The main tool of the localizers is moral suasion--urging people to "buy american" or "buy union" or to "eat a 100-mile diet," often expressed as slogans (The American diet is too important to be outsourced!). Their secondary tool is government regulation, but that's been hard to come by these past twenty years.

After years of being inclined toward the free trade side of things, I've found myself shifting to more of a middle position. This is partly because I see fuel becoming more expensive. More expensive transportation will take away some of the advantage of low-cost but distant producers, and it would be nice if we could preserve some of our local production so as to have something to build on when it is no longer cost-effective to ship lettuce from California or broccoli from Argentina.

The advantage of trade is simple: higher standards of living, by buying everything from the lowest-cost producer. The advantages of localization are more complex: local production makes the local economy more diverse and more stable; it lets people (both buyers and sellers) be more in tune with nature, growing and eating seasonal foods; it lets people do more of what they love, and less of what global markets will pay the most for.

Neither side will win; the pendulum always swings back.

5
Average: 5 (1 vote)
Your rating: None
ShareThis

comments

3 discussions

Add New Comment

CAPTCHA
This test helps prevent automated spam submissions.
Guest's picture
Warren

Something not touched on in this post is that there are frequently more tangible benefits to localization. Consider food production specifically:

There are several non-trivial, but also non-monetary costs associated with centralized food production. (1) Shipping food from a centralized location can create a massive carbon footprint . And (2) factory farming methods are a proven drain on the land being farmed and on land downstream.

Of course, your final analysis is the only reasonable one. We'll continue to tend towards methods that utilize centralized specialization in more and more benign ways while distributing the rest of the work.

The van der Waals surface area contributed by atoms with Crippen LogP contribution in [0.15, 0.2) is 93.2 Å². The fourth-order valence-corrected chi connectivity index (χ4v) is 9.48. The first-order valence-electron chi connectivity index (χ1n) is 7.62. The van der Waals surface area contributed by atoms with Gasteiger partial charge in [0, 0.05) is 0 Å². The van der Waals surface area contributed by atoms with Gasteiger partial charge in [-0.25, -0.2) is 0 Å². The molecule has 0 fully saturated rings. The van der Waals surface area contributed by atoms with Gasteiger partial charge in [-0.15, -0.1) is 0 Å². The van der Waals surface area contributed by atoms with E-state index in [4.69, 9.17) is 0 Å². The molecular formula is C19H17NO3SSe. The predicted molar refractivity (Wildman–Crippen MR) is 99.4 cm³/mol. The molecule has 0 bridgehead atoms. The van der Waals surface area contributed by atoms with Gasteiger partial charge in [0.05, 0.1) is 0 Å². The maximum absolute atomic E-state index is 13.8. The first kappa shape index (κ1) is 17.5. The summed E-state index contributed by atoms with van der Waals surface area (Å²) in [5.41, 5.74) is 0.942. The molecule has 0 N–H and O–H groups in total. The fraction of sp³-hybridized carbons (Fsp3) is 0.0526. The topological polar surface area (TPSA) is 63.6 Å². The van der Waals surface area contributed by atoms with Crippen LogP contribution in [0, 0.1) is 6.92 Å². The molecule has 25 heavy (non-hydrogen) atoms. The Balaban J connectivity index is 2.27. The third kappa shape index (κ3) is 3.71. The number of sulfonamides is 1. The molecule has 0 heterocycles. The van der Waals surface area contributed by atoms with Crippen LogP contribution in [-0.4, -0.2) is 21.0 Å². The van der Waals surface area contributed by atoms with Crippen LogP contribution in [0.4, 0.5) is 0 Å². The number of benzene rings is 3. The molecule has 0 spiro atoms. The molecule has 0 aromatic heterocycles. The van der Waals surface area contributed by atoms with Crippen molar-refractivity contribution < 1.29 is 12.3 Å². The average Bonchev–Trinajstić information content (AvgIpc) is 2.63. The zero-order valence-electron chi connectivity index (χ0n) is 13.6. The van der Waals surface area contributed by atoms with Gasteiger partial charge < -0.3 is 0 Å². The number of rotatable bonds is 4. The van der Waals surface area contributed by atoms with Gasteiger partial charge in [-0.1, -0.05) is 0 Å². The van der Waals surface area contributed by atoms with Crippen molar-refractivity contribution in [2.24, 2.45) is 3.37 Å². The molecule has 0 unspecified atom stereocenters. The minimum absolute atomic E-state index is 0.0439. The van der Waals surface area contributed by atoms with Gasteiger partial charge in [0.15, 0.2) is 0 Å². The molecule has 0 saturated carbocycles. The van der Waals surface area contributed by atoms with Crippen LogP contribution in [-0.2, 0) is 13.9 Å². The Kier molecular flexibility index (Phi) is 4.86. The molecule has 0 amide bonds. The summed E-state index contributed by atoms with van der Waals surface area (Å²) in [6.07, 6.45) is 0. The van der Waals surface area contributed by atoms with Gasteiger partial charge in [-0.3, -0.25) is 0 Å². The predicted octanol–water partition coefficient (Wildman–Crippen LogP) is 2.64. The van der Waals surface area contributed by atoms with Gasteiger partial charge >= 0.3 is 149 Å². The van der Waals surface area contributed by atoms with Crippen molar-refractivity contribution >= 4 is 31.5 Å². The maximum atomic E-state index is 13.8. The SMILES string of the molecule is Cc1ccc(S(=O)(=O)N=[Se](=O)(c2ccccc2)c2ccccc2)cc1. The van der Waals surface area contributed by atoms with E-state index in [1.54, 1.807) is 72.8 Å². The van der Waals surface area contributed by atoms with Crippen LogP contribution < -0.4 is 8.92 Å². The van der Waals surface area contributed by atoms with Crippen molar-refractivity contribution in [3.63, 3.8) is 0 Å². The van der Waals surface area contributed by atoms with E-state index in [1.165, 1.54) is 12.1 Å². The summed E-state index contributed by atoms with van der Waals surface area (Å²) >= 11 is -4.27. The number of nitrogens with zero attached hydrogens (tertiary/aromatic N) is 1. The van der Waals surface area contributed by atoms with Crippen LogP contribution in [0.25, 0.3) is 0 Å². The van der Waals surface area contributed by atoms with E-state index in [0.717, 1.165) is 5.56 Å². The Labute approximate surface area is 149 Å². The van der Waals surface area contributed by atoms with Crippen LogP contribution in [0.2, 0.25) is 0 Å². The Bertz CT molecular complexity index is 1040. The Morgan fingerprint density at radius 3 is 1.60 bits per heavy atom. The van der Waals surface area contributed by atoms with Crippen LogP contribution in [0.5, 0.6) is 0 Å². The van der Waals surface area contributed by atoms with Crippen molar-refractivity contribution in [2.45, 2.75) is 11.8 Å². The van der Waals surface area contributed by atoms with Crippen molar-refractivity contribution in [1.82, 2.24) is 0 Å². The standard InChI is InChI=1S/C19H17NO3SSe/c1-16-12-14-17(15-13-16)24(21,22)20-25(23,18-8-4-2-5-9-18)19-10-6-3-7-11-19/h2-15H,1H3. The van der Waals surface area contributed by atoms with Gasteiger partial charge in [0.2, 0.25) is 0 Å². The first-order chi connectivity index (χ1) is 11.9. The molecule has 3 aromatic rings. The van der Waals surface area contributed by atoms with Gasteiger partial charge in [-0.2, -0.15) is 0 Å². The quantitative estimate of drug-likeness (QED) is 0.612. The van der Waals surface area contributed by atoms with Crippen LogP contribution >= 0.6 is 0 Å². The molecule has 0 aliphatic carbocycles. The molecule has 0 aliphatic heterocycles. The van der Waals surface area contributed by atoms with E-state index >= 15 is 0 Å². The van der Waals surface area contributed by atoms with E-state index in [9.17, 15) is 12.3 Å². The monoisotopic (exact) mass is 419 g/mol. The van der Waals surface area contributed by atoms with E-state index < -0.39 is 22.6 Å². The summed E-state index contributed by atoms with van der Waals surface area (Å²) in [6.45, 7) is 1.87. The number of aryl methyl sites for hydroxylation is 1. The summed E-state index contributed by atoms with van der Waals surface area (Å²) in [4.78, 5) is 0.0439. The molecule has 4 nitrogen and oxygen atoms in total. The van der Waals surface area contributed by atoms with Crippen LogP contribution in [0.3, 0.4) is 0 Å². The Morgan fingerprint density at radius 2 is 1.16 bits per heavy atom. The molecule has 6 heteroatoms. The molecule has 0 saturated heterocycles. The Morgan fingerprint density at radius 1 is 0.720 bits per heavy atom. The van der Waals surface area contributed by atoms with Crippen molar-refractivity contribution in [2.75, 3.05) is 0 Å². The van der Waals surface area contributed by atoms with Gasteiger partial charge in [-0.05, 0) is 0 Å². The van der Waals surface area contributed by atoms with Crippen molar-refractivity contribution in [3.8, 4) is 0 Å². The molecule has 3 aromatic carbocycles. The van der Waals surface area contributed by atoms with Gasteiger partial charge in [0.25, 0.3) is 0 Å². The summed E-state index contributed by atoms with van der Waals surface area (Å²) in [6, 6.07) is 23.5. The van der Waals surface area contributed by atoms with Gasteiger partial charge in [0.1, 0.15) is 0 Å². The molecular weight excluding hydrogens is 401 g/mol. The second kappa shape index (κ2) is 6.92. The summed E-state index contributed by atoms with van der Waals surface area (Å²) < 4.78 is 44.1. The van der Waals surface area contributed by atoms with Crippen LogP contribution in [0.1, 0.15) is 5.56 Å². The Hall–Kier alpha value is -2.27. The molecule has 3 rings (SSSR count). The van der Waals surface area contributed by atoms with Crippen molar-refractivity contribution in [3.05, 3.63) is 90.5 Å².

Myscha Theriault's picture

Interesting. I read a book once (since it's in storage I can't reference the title, sorry) that focused on the trade barter thing in relation to business and diversifying what you are actually able to trade a bit. Basically, it's what you were saying above only with the added element of not necessarily shying away from a surplus of a particular item that someone else wants to use as barter for your services. While you wouldn't want to get too out of hand with it (and you want to make sure what you receive is transferrable) the basic idea is that if you have several items of a particular kind you can still use those goods / services to expand what you are able to trade with other businesses and service providers. For example, if you need graphics services and you provide shoe repair the graphics person may not need shoe repair. But he may need any number of things you have on hand, like certificates for service from the cleaning company, for example. That's an oversimplification, but it's basically one of the main points of the book. Another main push was to always barter at the full cash value of your services / goods, not the overhead cost. You'll get a higher value of goods to trade off that way.

As usual, great post.

Guest's picture
Guest

I always understood the 'eat local' campaigns weren't as much about keeping money in the town, as they were about thinking about the intangibles that might make a product more valuable. The tomato from the neighbor tastes better than the one shipped from chile. By following local seasons and surpluses, and 'cutting out the middle man' you were offsetting the cost of the superior product.

I think automobiles may be the best illustration of this point. Quality and human rights issues aren't cluttering up that area as much as with food or clothes.

-C